At this time of year, it is hard to escape the requests for charitable donations that we receive in the mail, in social and traditional media, and on our home and cell phones. Charities we’ve contributed to previously as well as those we’ve never heard of reach out to us. Why? Because these appeals work, as many organizations receive as much as 30% of their annual donations during December.
Though these solicitations may not be welcome, they are helpful since they remind donors who have not yet given much, or at all, this year that now is the time to give, especially if they want or need a tax deduction this year. Fortunately, with the late surge in the markets this year and with year-end bonuses and other compensation, many donors are now able to be generous with their year-end contributions. Or donate additional amounts beyond what they have previously given.
High-net-worth donors continued to be generous. The 2023 Lilly School of Philanthropy/Bank of America study shows that 85% of affluent people donate. This is very fortunate because the number of overall households that give has dropped from 66% in 2000 to 50% today. The overall amount of giving dropped 10% in 2022, compared with 2021, after being adjusted for inflation.
Older donors continue to give, and there is concern that younger donors who do not get in the habit of donating early may not be as generous later in life. This can apply to particular causes such as religion, since fewer people attend religious services.
A growing need
As a result of the overall drop in giving, charities are in great need. Many have not yet recovered from the pandemic and other crises while the demand for their services has increased.
Regardless of how donors give, and whether they donate cash or publicly-traded securities, the window for contributing this year is closing quickly. The need is everywhere, as we can see by looking at media or simply by driving through our communities. Sometimes there are so many causes and charities worthy of support that deciding where to give can be challenging.
Clients who already have established donor-advised funds (DAFs) or private foundations may want to contribute additional amounts to these vehicles now. Many DAF donors have made numerous and significant grants in recent years to sustain non-profit organizations. As a result, this may be the ideal time to contribute to and replenish their DAF so they are able to make more grants in upcoming months and years. Donors receive a tax deduction at the time of their contribution to the DAF and not when they make grants from the DAF to charities, and assets in DAF accounts grow tax-free.
Though there is significant need and donors should provide support now to their favorite causes and charities, they should also reflect and determine what is most important to them. Donors who develop a mission or vision for giving often feel a sense of pride and satisfaction from their generosity, especially when they give proactively instead of reactively. This does not mean that donors should not give in response to an appeal. But planning ahead usually means that donors will be more strategic in achieving their charitable goals.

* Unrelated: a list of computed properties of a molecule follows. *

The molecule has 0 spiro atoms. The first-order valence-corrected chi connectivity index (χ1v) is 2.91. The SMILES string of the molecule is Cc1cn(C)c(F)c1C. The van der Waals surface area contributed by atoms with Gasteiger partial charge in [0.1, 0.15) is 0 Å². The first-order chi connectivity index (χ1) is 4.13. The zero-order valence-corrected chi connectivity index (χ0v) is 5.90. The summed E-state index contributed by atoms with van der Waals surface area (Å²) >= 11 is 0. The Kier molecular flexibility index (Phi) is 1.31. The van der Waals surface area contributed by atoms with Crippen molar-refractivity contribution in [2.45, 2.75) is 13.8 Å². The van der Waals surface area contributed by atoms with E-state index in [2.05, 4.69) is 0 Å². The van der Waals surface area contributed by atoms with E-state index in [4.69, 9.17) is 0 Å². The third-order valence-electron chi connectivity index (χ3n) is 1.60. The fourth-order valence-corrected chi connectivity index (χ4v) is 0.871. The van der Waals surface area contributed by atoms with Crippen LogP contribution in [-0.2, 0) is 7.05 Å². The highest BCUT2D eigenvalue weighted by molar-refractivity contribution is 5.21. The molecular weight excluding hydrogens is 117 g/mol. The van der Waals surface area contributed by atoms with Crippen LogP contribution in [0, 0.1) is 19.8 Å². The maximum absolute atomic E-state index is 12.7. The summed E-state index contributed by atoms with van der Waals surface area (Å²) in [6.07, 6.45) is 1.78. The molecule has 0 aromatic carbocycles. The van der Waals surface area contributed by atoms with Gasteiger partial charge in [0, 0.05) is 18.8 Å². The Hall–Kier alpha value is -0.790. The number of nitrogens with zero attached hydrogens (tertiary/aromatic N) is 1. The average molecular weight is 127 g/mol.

Eyes wide open
Donors, particularly seniors, should exercise caution if they are solicited to give directly to an organization that they are not very familiar. Donors who have established DAF accounts are protected because DAF sponsors perform due diligence on charities before approving grants. Though most charities are trustworthy, donors who do not have DAF accounts should vet an unfamiliar organization themselves before making a significant donation.
In the new year, clients can have more extensive discussions with their advisors to review whether they should donate different types of assets, such as closely-held business interests (i.e. when selling their business), real estate or other assets that they no longer want or need.
If it is too late for this year (and it may not yet be!), advisors can also discuss whether it make sense for a client to open a DAF, create a charitable trust, or use a qualified charitable distribution to satisfy part or all of the required minimum distribution from their IRA next year. Clients should also be encouraged to donate earlier next year, instead of waiting until year-end, since charities have needs throughout the year.
But for now, if clients have the means and are philanthropic, this is the time for them to work with their advisors to make this year’s donations happen. Waiting until December 31 is not the best idea. Time is quickly running out. But for those who are considering supporting their favorite charities or opening a DAF, there is still time.
Ken Nopar is the vice president and senior philanthropic advisor for AEF, a leading independent donor-advised fund since 1993 with over $6 billion in assets under oversight and 14,000 DAFs. AEF works closely with its donors’ wealth, legal and tax advisors in all 50 states. Nopar can be reached at firstname.lastname@example.org.